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Did Russia's President Really Call U.S. Senators 'Senile'?

Russian President Medvedev On U.S. Senators
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In a joint interview in Sochi with Russia's Ekho Moskvy radio, Russia Today television, and Georgia's PIK-TV and broadcast on August 5, Russian President Dmitry Medvedev spoke about relations with Georgia and the prospects for negotiations on South Osseti

It's been a bruising week for American officials at the hands of Russia's ruling tandem.

First, once-and-possibly-future president and current Prime Minister Vladimir Putin likened the United States to a "parasite" on the world economy.

Now, just two days after calling to wish U.S. President Barack Obama a happy 50th birthday, President Dmitry Medvedev had this to say about some unnamed U.S. lawmakers, according to Reuters:

SOCHI, Russia, Aug 5 (Reuters) - Russian President Dmitry Medvedev chided "senile" U.S. senators on Friday for urging Moscow to withdraw troops from Georgia's breakaway regions.

The Senate resolution reiterates Washington's long-standing call for Russian troops to comply with the terms of a ceasefire ending its five-day war with Georgia in August 2008 and withdraw from the breakaway regions of South Ossetia and Abkhazia.

Speaking in his first interview with Georgian media since the war, Medvedev said the U.S. Senate resolution reflected only the "views of some of its senile members".

"This is a foreign parliament and it is their own business," Medvedev told Russia's Ekho Moskvy radio, Russia Today television and Georgia's PIK-TV at his seaside residence in Russia's southern city of Sochi.

"I don't care about their rhetoric," he said.

The story immediately sparked debate in our newsroom. The above footage makes clear that Medvedev uses the term "prestarelykh chlenov Senata" (престарелых членов Сената). Is "senile" an entirely accurate translation of "prestarely"?

The Kremlin doesn't appear to think so. It faithfully reproduces Medvedev's language in its Russian transcript, of course.

But the word "senile" doesn't appear anywhere in the English transcript. That version opts for the less antagonistic "senior citizens in the Senate." No compliment, for sure, but a far cry from "senile members."

Here's more of the exchange as posted by the Kremlin:

EKATERINA KOTRIKADZE: Regarding the EU and the international perception of the conflict, the US and the EU have been criticising Russia for failing to complete the Medvedev-Sarkozy plan. In addition, The US Senate recently stated that, like the European Parliament, they believe that Russia’s actions in Georgia have led to the occupation of 20% of Georgia’s territory. As a liberal leader, how do you feel about them phrasing it that way?
DMITRY MEDVEDEV: I think that, as the liberal leader of a modern and developing Russia, I can only give one possible answer. These statements are unfounded. They reflect the preferences of certain senior citizens in the Senate who, due to non-objective reasons, have aligned themselves with certain individuals. That's completely up to them. We are talking about a foreign parliament and I do not much care about how they phrase their statements....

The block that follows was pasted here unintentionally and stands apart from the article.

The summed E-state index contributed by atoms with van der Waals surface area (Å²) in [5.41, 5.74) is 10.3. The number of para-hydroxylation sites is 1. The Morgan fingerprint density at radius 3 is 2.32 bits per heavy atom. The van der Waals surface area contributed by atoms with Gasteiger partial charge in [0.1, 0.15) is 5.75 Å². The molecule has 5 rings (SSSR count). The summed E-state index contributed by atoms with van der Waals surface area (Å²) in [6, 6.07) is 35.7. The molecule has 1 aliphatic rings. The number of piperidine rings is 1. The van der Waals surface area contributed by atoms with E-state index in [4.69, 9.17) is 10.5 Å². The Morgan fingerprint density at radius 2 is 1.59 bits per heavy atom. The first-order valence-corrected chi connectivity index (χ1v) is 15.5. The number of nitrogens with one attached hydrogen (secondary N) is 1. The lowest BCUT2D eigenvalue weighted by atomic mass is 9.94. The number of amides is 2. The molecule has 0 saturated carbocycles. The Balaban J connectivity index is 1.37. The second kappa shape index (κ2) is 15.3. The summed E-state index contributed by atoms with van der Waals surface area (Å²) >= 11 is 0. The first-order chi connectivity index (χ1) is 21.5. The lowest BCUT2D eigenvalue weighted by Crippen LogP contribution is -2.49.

A poll of Russian speakers in RFE/RL's newsroom produced a range of views: from "senile" to "senior" to "aged" to "old folks" to "superannuated" to "dinosaurs." But no consensus.

Without seeing the full interview, an experienced Prague-based Russian interpreter suggested that she would likely translate it as "pensioners." What about "senile," we asked. "Not that," she fired back.

So there were nearly as many answers as there were respondents. And that's the scurrilousness of Medvedev's little dig.

Because while a precise translation is elusive, longtime Russia observers will tell you that "prestarely" is a loaded term.

In the late 80s, with perestroika in full swing and journalists enjoying greater freedoms, the Brezhnev-era Politburo started being described as "dom prestarelykh," or old folks' home. That description became a widely used pejorative across the former Soviet Union for a largely incapacitated member of that moribund institution. For many former Soviet citizens, the term evokes memories of an addled Leonid Brezhnev, a senescent Yury Andropov, and a terminally ill Konstantin Chernyenko.

Medvedev thus craftily tossed some red meat to America-bashers while maintaining decorum and providing himself a veneer of deniability.

Putin is frequently notoriously blunt -- vulgar, even -- when delivering barbs. He once suggested "wast[ing] Chechen rebels in the outhouse." Irritated at a reporter's question about the war in Chechnya, he hinted at castration, or worse, for would-be "Islamic radicals." Defending the brief 2008 war with Georgia, Putin once asked if Russia was supposed to "just wipe the bloody snot from our noses." (At around the 1:45 mark in this video, although the subtitles are misleadingly incorrect.) On at least one occasion that was clearly intended for external consumption, Putin expressed a modicum of regret over his tendency to "wag his tongue" in such cases.

Medvedev rarely resorts to such wagging.

As he told his interviewers in Sochi: "[I]n politics, connotations and nuances are very important."

-- Andy Heil

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Written by RFE/RL editors and correspondents, Transmission serves up news, comment, and the odd silly dictator story. While our primary concern is with foreign policy, Transmission is also a place for the ideas -- some serious, some irreverent -- that bubble up from our bureaus. The name recognizes RFE/RL's role as a surrogate broadcaster to places without free media. You can write us at

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